While I believe Putin to be—literally—a bloody fool, I also think that the American government and news media are being deceptive when they paint Putin as an aggressor. In both the Ukraine and Syria, Russia is reacting defensively to Western and American aggression.

Many Americans like to imagine the United States as the world’s cop. working selflessly to promote freedom and democracy. In fact, at any given time the political globe comprises several spheres of influence, or hegemonies, each of which projects its influence over part of the world, or over a client state in contested regions. Roughly speaking, today’s hegemons include the United States, Western Europe (often acting in conjunction with the United States), Russia and China. When we’re talking about the Middle East, I believe we should add Iran to the list.

As Stephen F. Cohen pointed out to much criticism after Russia took the Crimea by force, since the fall of the Soviet empire, Western Europe and the United States have been courting former Soviet client states, which effectively means that the West has gradually infringed on the former Russian hegemony, shrinking it slowly but surely. From the standpoint of Hungary and Poland, the economic benefits of joining the EU are many, but Russia does not look at things from the point of view of the Hungarians or the Poles. Nor does the United States or China, for that matter, which is why another word for hegemonic politics is imperialism. As Cohen suggests, the last straw for Putin and Russia was losing the Ukraine, and especially Crimea, which is more Russian than Ukrainian and only belongs to the Ukraine because of series of short-sighted administrative decisions.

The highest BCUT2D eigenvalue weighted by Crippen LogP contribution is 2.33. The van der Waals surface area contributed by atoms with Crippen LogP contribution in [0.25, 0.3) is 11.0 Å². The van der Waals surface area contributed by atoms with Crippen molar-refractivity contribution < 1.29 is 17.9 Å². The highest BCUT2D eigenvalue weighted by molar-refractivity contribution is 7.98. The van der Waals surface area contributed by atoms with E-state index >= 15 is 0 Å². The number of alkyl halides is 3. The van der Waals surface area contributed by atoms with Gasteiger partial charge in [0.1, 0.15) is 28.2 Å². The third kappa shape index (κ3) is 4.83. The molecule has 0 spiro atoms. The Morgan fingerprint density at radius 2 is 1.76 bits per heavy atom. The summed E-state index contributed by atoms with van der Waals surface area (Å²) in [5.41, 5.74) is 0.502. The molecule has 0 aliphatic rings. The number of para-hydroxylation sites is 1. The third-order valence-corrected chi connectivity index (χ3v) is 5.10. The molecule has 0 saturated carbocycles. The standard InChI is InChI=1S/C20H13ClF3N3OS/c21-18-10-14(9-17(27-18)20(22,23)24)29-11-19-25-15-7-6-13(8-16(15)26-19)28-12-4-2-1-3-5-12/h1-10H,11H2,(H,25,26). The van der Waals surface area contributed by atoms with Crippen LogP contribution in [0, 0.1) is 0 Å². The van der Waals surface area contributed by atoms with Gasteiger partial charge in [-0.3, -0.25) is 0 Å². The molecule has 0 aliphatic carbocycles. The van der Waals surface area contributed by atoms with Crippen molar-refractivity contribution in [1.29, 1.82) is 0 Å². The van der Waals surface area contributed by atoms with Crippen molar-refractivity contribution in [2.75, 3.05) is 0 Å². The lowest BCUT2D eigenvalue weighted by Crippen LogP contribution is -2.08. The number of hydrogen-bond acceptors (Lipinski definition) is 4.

The Syrian situation is no different. Years ago, the Soviet Union was tight with lots of Middle Eastern countries, but at this point in time, the Assad government is Russia’s only real client state in Islamic lands. By openly supporting the Syrian rebels and insisting that the Assad government be replaced, the West is attacking a Russian ally. There can be no doubt that messing with the Russians had as much to do with the West’s decision to support the rebels as does its outrage at the brutal way that Assad has treated his people. There is no disputing that Assad is a butcher, but so were Suharto, the Shah of Iran, Samosa and many other dictators—excuse me, authoritarians, as former rightwing U.S. UN ambassador Jeanne Kirkpatrick once put it—whom the United States supported or still support, often against incipient democratic movements. Once upon a time we also supported Saddam Hussein and we still give millions in military aid to countries ruled by kings. Before we condemn Russia for backing Assad, we should take a gander at our own goose.

Putin’s moves will backfire, just as the U.S. invasion of Iraq was doomed to fail. A current Republican myth is that if the United States had kept our troops in Iraq, ISIS would never have been able to grab so much territory so quickly. Rightwing militarists thus attempt to shift blame for the current situation from the Bush II Administration to President Obama. This line of reasoning ignores that under Bush II we destroyed the country and its political infrastructure and shattered a nation that was really three nations held together by a strong dictator. It would have only made sense to remain in Iraq if the United States would have added more troops and been prepared to stay there for 40 or 45 years, at least as long as the Soviet Union was in Hungary, the Czech Republic and other East Bloc nations.

I don’t see any of the activity of the world’s hegemons in Syria or the rest of the Middle East to be in the best interests of the people of the region. By selling arms, bombing, putting troops on the ground and supporting one side over others (for future considerations), all we do is muck things up and prevent the people in each state from deciding for themselves how to live. Cutting off heads seems particularly savage, but launching an air strike is just as savage, and a quicker, more efficient way to kill. I also imagine that bleeding out after a bomb drops on your neighborhood is more painful than a quick and clean severation.